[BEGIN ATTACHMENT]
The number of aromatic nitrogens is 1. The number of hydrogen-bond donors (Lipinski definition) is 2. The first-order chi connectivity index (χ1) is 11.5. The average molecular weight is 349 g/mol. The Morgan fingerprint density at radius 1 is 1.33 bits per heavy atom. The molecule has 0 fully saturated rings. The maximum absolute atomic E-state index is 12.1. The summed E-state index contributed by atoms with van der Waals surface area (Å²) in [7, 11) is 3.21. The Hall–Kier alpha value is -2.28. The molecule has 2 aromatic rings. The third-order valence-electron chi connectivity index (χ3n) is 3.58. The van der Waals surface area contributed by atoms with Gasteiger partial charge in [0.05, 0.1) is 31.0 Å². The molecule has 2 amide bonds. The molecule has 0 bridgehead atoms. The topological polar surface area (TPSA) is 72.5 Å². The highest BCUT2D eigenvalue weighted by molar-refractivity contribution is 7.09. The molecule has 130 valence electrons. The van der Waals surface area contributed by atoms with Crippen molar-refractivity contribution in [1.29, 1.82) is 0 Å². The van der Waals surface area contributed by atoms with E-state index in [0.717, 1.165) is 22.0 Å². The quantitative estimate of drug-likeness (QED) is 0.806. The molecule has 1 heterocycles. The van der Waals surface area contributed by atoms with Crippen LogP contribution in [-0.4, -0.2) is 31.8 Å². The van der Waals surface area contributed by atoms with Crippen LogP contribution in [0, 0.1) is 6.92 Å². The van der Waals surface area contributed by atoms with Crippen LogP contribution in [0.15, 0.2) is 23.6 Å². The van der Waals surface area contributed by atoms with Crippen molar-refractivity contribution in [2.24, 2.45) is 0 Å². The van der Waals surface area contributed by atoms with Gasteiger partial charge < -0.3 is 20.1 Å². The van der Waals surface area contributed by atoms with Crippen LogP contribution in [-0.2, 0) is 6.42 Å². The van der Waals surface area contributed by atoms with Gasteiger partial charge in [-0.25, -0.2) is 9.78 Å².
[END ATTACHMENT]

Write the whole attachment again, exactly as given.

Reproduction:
The number of aromatic nitrogens is 1. The number of hydrogen-bond donors (Lipinski definition) is 2. The first-order chi connectivity index (χ1) is 11.5. The average molecular weight is 349 g/mol. The Morgan fingerprint density at radius 1 is 1.33 bits per heavy atom. The molecule has 0 fully saturated rings. The maximum absolute atomic E-state index is 12.1. The summed E-state index contributed by atoms with van der Waals surface area (Å²) in [7, 11) is 3.21. The Hall–Kier alpha value is -2.28. The molecule has 2 aromatic rings. The third-order valence-electron chi connectivity index (χ3n) is 3.58. The van der Waals surface area contributed by atoms with Gasteiger partial charge in [0.05, 0.1) is 31.0 Å². The molecule has 2 amide bonds. The molecule has 0 bridgehead atoms. The topological polar surface area (TPSA) is 72.5 Å². The highest BCUT2D eigenvalue weighted by molar-refractivity contribution is 7.09. The molecule has 130 valence electrons. The van der Waals surface area contributed by atoms with Crippen molar-refractivity contribution in [1.29, 1.82) is 0 Å². The van der Waals surface area contributed by atoms with E-state index in [0.717, 1.165) is 22.0 Å². The quantitative estimate of drug-likeness (QED) is 0.806. The molecule has 1 heterocycles. The van der Waals surface area contributed by atoms with Crippen LogP contribution in [-0.4, -0.2) is 31.8 Å². The van der Waals surface area contributed by atoms with Crippen LogP contribution in [0, 0.1) is 6.92 Å². The van der Waals surface area contributed by atoms with Crippen LogP contribution in [0.15, 0.2) is 23.6 Å². The van der Waals surface area contributed by atoms with Crippen molar-refractivity contribution in [2.24, 2.45) is 0 Å². The van der Waals surface area contributed by atoms with Gasteiger partial charge < -0.3 is 20.1 Å². The van der Waals surface area contributed by atoms with Crippen LogP contribution in [-0.2, 0) is 6.42 Å². The van der Waals surface area contributed by atoms with Gasteiger partial charge in [-0.25, -0.2) is 9.78 Å².